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Bharata Khanda - Wikipedia, The Free Encyclopedia

Bharata Khanda - Wikipedia, The Free Encyclopedia

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Bharata Khanda - Wikipedia, The Free Encyclopedia
Bharata Khanda - Wikipedia, The Free Encyclopedia

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Published by: ganesh_iyerg on May 01, 2013
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Bharata Khanda - Wikipedia, the free encyclopedia

Bharata Khanda
From Wikipedia, the free encyclopedia

(Redirected from Epic India) This article is about the kingdoms as reflected in the epic of the Mahabharata. See History of India for a conventionally historical overview, in particular the articles on the Mahajanapadas and the Middle kingdoms of India for ca. 700 BC–AD 1200. Bharata Khanda (or Bharata Ksetra[1]) is a term used in Hindu texts, including the Vedas, Mahabharata, Ramayana and the Puranic, for the geography of Greater India in ancient India. The historical context of the Sanskrit epics are the late Vedic Mahajanapadas (early 1st Millennium BCE) and the subsequent formation of the Maurya Empire (322 BCE), the beginning of the "golden age" of Classical Sanskrit literature.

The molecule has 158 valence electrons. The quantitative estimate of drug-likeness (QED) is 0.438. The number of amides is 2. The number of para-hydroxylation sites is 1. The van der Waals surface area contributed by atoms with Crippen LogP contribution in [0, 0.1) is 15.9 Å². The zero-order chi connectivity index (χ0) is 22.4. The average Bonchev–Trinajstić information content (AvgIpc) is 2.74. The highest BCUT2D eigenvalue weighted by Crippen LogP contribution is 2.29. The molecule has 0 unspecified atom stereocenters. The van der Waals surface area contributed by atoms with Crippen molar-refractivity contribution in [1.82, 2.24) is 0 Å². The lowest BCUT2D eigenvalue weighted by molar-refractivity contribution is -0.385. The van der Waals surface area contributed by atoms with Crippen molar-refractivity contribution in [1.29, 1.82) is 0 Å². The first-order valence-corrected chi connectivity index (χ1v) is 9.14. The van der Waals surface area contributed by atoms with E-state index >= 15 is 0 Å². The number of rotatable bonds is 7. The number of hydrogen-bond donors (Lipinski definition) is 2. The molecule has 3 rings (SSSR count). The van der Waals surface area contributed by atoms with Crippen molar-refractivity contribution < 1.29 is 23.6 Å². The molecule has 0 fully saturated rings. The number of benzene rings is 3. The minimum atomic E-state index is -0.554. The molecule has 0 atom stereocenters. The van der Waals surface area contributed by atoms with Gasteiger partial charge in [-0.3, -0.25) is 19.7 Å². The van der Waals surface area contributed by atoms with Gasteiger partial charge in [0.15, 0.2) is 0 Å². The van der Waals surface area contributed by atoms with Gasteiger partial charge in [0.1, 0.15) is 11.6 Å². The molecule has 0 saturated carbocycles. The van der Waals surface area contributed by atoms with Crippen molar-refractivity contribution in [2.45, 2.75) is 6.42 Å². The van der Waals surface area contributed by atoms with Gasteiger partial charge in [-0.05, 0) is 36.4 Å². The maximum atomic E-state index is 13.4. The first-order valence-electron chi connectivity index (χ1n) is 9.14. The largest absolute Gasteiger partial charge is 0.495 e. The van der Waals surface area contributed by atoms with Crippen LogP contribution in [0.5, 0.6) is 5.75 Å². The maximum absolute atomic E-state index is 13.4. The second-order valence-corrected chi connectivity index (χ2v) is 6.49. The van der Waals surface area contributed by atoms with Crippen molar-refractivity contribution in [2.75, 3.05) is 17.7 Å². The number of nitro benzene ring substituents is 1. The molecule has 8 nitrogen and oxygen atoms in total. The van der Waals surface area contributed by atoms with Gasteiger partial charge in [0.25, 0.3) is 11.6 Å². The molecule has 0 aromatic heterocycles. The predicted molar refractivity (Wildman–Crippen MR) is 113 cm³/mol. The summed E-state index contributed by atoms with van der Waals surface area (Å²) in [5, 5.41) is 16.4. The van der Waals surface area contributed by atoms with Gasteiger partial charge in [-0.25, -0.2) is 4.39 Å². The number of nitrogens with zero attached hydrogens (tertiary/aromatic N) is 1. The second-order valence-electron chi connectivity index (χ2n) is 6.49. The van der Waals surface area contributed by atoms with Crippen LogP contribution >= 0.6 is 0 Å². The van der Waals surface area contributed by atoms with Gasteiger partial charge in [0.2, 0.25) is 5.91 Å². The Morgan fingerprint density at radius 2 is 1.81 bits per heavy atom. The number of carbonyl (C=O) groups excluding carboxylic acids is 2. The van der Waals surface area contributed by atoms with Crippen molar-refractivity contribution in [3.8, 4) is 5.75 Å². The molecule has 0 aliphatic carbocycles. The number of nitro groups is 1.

1 The name 2 The Kingdoms 2.1 The boundaries of the kingdoms 2.2 The cities and villages 2.3 Interactions between kingdoms 2.4 New kingdoms 2.5 Cultural differences in the kingdoms 2.6 Main kingdoms of Northern India 2.7 Main kingdoms of North-Central India 2.8 Kingdoms of Western/Central India 2.9 Kingdoms of North Western India 2.10 Foreign Kingdoms to the North-West 2.11 Foreign Kingdoms to the North 2.12 Eastern Kingdoms of India 2.13 Kingdoms of Central India 2.14 Kingdoms of Southern India 2.15 Saraswathi Valley Kingdoms of India 2.16 Himalayan kingdoms 3 See also 4 References 5 External links

The name
In Hindu scriptures, Bharata Khanda is habitable world; the known land as experienced by the writers.[2]